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Progressive Humanism is not about Free Will
Posted: 18 June 2007 07:27 PM   [ Ignore ]   [ # 91 ]
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Ok, well you seem to have expanded the definition of simple beyond where I would go to accomodate making Occam’s Razor the only “criterion for factual truth,” as you say. Since your epistemological criteria appears carved in stone, and since I cannot seem to agree with it, we seem to be at an impasse. How, exactly we go on to discuss what is true or false in any other sphere from this point is beyond me.

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Posted: 19 June 2007 12:18 AM   [ Ignore ]   [ # 92 ]
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Of course, I don’t admit I have “expanded” the definition of the Razor beyond that which appears in any encyclopedia.
BOB

[ Edited: 19 June 2007 12:28 AM by Robert Gulack ]
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Posted: 19 June 2007 12:06 PM   [ Ignore ]   [ # 93 ]
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“To show that our ordinary account of “deserved punishment” is based on a very doubtful factual assumption, and thus to show that no punishment ought to be imposed solely on the basis that it is “deserved.” Among other things, I believe this would lead us to abandon capital punishment, and to place greater emphasis on economic justice in our own country, and around the world.”

No relationship. You can execute a murderer and still end poverty, why not do both? Or bring back the lash and let them choose that- might be more effective- it was for two millenia…

Responsibility can never be pushed to the back burner, whether it’s being held responsible for crimes, or left alone with one’s personal responsibility, without oppressive regulation. Let junkies die, don’t regulate them, don’t execute them. If they steal- see above.

Educate the young, then set them free. It’s all we can do, and a great place to start in with a new round of free will.

Dwight

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Posted: 19 June 2007 12:58 PM   [ Ignore ]   [ # 94 ]
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I recommend that Mr. Jones read my essay, “How to Tell Right From Wrong” at ethicalfocus.org.  He does not appear able to tell right from wrong.
BOB GULACK

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Posted: 19 June 2007 04:57 PM   [ Ignore ]   [ # 95 ]
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Robert Gulack - 19 June 2007 12:58 PM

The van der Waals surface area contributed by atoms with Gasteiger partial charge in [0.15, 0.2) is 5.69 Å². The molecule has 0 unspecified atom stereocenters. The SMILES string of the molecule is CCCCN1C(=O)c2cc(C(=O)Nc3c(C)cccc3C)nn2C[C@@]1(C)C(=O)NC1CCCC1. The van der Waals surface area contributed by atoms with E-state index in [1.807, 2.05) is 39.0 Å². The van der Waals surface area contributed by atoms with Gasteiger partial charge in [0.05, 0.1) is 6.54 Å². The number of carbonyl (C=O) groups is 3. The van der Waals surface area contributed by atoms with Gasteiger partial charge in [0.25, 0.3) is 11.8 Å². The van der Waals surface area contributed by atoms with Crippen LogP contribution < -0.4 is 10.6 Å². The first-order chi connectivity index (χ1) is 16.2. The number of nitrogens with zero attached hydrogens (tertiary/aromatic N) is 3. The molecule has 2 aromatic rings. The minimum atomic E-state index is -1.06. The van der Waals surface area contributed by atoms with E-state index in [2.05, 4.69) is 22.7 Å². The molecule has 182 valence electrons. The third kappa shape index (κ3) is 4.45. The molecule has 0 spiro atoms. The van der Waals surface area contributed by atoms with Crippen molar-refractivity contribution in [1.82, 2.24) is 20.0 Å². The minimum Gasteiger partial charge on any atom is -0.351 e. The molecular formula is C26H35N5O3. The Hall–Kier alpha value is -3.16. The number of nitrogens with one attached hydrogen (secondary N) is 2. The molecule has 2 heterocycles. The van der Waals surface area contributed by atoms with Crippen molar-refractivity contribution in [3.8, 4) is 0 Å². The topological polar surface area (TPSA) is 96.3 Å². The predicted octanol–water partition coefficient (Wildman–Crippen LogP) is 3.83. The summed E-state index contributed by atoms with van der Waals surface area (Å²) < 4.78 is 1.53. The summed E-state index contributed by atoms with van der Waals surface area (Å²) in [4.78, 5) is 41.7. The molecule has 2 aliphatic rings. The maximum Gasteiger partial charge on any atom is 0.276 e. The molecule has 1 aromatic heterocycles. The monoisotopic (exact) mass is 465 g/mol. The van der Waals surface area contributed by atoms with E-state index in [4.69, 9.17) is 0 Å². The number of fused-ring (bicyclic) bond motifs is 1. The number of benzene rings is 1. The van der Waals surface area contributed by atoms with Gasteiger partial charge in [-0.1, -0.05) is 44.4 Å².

I recommend that Mr. Jones read my essay, “How to Tell Right From Wrong” at ethicalfocus.org.  He does not appear able to tell right from wrong.
BOB GULACK

It’s true that I don’t reduce matters to such simple dialectics. Assigning actions and events to the category “wrong” means you have ceased any attempt at understanding, are moralizing, and you had might as well go ahead and term it evil and be carried down the street in adulation on the shoulders of christians.

What is curiouser is your statement

“.. that no punishment ought to be imposed solely on the basis that it is “deserved.”

 
postulates that there is no wrong - here we wear our mercy hats I guess- now why would I want to distinguish things from such a chimera?

I don’t believe that assigning wrong, blame, and similar pathological denigrations to human actions and ideas has any function beyond self-aggrandizement. They are of course the bread and butter of “ethics” gurus.

What was it Dylan said -

Dr. Filth he keeps his world
Inside of a leather cup.

Dwight

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Posted: 20 June 2007 12:11 AM   [ Ignore ]   [ # 96 ]
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If Mr. (“you know something is happening here, but you don’t know what it is”) Jones quotes DESOLATION ROW to me one more time, I will call him and sing him the entire song, accompanying myself on guitar.  It happens to be one of my favorite songs.

That being said, would anyone care to make a reasoned argument on either the subject of determinism or its ethical consequences?

BOB GULACK

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Posted: 20 June 2007 10:53 PM   [ Ignore ]   [ # 97 ]
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If ‘free will’ is a valid idea, but also that a fetus does not yet have a ‘free will’, at what point in the development does free will exist?
I’ve worked in clinical settings with the retarded and pathological. Nobody thinks they have ‘free will’. But even an alzheimers, may from time to time, have a ‘good day’, and sorta “be there” for a while.

“Free will” assumes there is a rational evaluation process of what to do next. But from what we know now of the neurology, the biochemistry of the mind, and the limits imposed by group think, such as those whose faith tells them they have ‘free will’, whatever freedom exists is mixed with innumerable random factors. Dendrites, the basic unit of the logical calculation process, can be triggered by cosmic rays. And when that happens at the right instant, it can avalanche, so that ideas really do ‘pop into your head’.

A lot of these intractable issues can be handled with a different definition of the divine. The original Aryan myth had it that Chaos was the primordial substance. Anyone who has studied computer code knows there are difficulties in generating random numbers forever, and understands perfectly well how a string can, and at some point inevitably will, become a self-replicating sequence. That original sequence was called, among other things, “Gaia”.

But there is no ‘divine plan’. she is just winging it.

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Posted: 21 June 2007 07:23 AM   [ Ignore ]   [ # 98 ]
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Good question as to when and how “free will” allegedly appears and disappears over a human lifetime.
For that matter, how did “free will” appear during the course of evolution?  If “free will” is genetic, how is metaphysical freedom encoded into our genes?  Could it be spliced into other species?  If “free will” is not genetic, why are we so sure that only people have it—after all, the human race is a species defined by its genes, isn’t it?
BOB GULACK

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Posted: 21 June 2007 11:02 AM   [ Ignore ]   [ # 99 ]